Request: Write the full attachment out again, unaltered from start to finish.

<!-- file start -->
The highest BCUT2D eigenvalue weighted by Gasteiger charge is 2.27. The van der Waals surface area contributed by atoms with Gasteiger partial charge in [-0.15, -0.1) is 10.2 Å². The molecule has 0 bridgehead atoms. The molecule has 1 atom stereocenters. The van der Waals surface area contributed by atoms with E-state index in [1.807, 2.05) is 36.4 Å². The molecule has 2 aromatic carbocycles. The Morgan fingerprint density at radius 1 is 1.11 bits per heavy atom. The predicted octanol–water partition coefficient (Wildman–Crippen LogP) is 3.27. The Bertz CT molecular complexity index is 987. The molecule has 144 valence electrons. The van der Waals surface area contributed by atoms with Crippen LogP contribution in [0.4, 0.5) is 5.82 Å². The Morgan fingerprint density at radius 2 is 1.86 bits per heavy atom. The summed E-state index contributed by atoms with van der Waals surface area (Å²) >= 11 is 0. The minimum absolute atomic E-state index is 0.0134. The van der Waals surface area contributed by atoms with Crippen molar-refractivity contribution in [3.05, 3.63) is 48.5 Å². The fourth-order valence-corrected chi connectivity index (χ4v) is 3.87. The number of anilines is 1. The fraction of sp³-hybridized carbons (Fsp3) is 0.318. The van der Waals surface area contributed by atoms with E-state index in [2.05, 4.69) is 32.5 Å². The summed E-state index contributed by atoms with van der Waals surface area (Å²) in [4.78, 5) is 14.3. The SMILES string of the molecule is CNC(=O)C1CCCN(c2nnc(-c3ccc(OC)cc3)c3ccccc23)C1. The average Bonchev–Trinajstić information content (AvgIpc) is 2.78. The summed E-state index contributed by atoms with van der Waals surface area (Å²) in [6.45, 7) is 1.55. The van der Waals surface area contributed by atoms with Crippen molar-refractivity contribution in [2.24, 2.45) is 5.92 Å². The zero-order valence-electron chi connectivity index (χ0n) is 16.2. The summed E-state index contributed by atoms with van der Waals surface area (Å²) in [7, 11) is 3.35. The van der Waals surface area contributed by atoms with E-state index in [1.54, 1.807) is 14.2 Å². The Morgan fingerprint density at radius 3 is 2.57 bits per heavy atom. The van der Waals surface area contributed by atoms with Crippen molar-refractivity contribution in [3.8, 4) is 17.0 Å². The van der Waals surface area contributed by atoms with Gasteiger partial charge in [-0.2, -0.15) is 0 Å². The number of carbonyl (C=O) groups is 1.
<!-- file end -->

The highest BCUT2D eigenvalue weighted by Gasteiger charge is 2.27. The van der Waals surface area contributed by atoms with Gasteiger partial charge in [-0.15, -0.1) is 10.2 Å². The molecule has 0 bridgehead atoms. The molecule has 1 atom stereocenters. The van der Waals surface area contributed by atoms with E-state index in [1.807, 2.05) is 36.4 Å². The molecule has 2 aromatic carbocycles. The Morgan fingerprint density at radius 1 is 1.11 bits per heavy atom. The predicted octanol–water partition coefficient (Wildman–Crippen LogP) is 3.27. The Bertz CT molecular complexity index is 987. The molecule has 144 valence electrons. The van der Waals surface area contributed by atoms with Crippen LogP contribution in [0.4, 0.5) is 5.82 Å². The Morgan fingerprint density at radius 2 is 1.86 bits per heavy atom. The summed E-state index contributed by atoms with van der Waals surface area (Å²) >= 11 is 0. The minimum absolute atomic E-state index is 0.0134. The van der Waals surface area contributed by atoms with Crippen molar-refractivity contribution in [3.05, 3.63) is 48.5 Å². The fourth-order valence-corrected chi connectivity index (χ4v) is 3.87. The number of anilines is 1. The fraction of sp³-hybridized carbons (Fsp3) is 0.318. The van der Waals surface area contributed by atoms with E-state index in [2.05, 4.69) is 32.5 Å². The summed E-state index contributed by atoms with van der Waals surface area (Å²) in [4.78, 5) is 14.3. The SMILES string of the molecule is CNC(=O)C1CCCN(c2nnc(-c3ccc(OC)cc3)c3ccccc23)C1. The average Bonchev–Trinajstić information content (AvgIpc) is 2.78. The summed E-state index contributed by atoms with van der Waals surface area (Å²) in [6.45, 7) is 1.55. The van der Waals surface area contributed by atoms with Crippen molar-refractivity contribution in [2.24, 2.45) is 5.92 Å². The zero-order valence-electron chi connectivity index (χ0n) is 16.2. The summed E-state index contributed by atoms with van der Waals surface area (Å²) in [7, 11) is 3.35. The van der Waals surface area contributed by atoms with E-state index in [1.54, 1.807) is 14.2 Å². The Morgan fingerprint density at radius 3 is 2.57 bits per heavy atom. The van der Waals surface area contributed by atoms with Crippen molar-refractivity contribution in [3.8, 4) is 17.0 Å². The van der Waals surface area contributed by atoms with Gasteiger partial charge in [-0.2, -0.15) is 0 Å². The number of carbonyl (C=O) groups is 1.